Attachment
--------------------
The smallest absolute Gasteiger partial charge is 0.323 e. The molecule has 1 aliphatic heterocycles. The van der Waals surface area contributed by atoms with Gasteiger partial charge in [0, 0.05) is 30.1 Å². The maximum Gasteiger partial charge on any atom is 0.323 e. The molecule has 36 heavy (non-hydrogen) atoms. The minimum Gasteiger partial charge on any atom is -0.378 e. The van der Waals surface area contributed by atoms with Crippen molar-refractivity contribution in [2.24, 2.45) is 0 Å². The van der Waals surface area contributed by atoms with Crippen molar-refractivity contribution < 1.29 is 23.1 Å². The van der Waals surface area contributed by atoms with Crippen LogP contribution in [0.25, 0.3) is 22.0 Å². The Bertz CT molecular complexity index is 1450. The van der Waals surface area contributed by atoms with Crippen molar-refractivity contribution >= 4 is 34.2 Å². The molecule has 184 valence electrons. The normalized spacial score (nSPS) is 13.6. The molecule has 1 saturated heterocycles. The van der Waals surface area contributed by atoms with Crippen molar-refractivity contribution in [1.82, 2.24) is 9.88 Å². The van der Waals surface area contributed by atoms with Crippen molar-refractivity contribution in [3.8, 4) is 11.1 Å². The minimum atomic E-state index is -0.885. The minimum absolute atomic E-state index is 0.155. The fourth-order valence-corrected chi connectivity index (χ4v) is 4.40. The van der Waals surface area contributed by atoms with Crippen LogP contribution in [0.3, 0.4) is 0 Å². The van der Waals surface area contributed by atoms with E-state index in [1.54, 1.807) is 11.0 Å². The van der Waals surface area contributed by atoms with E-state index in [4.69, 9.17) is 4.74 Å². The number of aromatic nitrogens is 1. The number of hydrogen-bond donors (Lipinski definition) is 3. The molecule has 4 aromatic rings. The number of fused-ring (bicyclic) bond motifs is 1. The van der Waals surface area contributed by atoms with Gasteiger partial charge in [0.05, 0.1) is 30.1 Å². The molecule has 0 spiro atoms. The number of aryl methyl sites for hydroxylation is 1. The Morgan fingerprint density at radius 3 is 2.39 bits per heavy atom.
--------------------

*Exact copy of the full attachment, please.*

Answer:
The smallest absolute Gasteiger partial charge is 0.323 e. The molecule has 1 aliphatic heterocycles. The van der Waals surface area contributed by atoms with Gasteiger partial charge in [0, 0.05) is 30.1 Å². The maximum Gasteiger partial charge on any atom is 0.323 e. The molecule has 36 heavy (non-hydrogen) atoms. The minimum Gasteiger partial charge on any atom is -0.378 e. The van der Waals surface area contributed by atoms with Crippen molar-refractivity contribution in [2.24, 2.45) is 0 Å². The van der Waals surface area contributed by atoms with Crippen molar-refractivity contribution < 1.29 is 23.1 Å². The van der Waals surface area contributed by atoms with Crippen LogP contribution in [0.25, 0.3) is 22.0 Å². The Bertz CT molecular complexity index is 1450. The van der Waals surface area contributed by atoms with Crippen molar-refractivity contribution >= 4 is 34.2 Å². The molecule has 184 valence electrons. The normalized spacial score (nSPS) is 13.6. The molecule has 1 saturated heterocycles. The van der Waals surface area contributed by atoms with Crippen molar-refractivity contribution in [1.82, 2.24) is 9.88 Å². The van der Waals surface area contributed by atoms with Crippen molar-refractivity contribution in [3.8, 4) is 11.1 Å². The minimum atomic E-state index is -0.885. The minimum absolute atomic E-state index is 0.155. The fourth-order valence-corrected chi connectivity index (χ4v) is 4.40. The van der Waals surface area contributed by atoms with Crippen LogP contribution in [0.3, 0.4) is 0 Å². The van der Waals surface area contributed by atoms with E-state index in [1.54, 1.807) is 11.0 Å². The van der Waals surface area contributed by atoms with E-state index in [4.69, 9.17) is 4.74 Å². The number of aromatic nitrogens is 1. The number of hydrogen-bond donors (Lipinski definition) is 3. The molecule has 4 aromatic rings. The number of fused-ring (bicyclic) bond motifs is 1. The van der Waals surface area contributed by atoms with Gasteiger partial charge in [0.05, 0.1) is 30.1 Å². The molecule has 0 spiro atoms. The number of aryl methyl sites for hydroxylation is 1. The Morgan fingerprint density at radius 3 is 2.39 bits per heavy atom.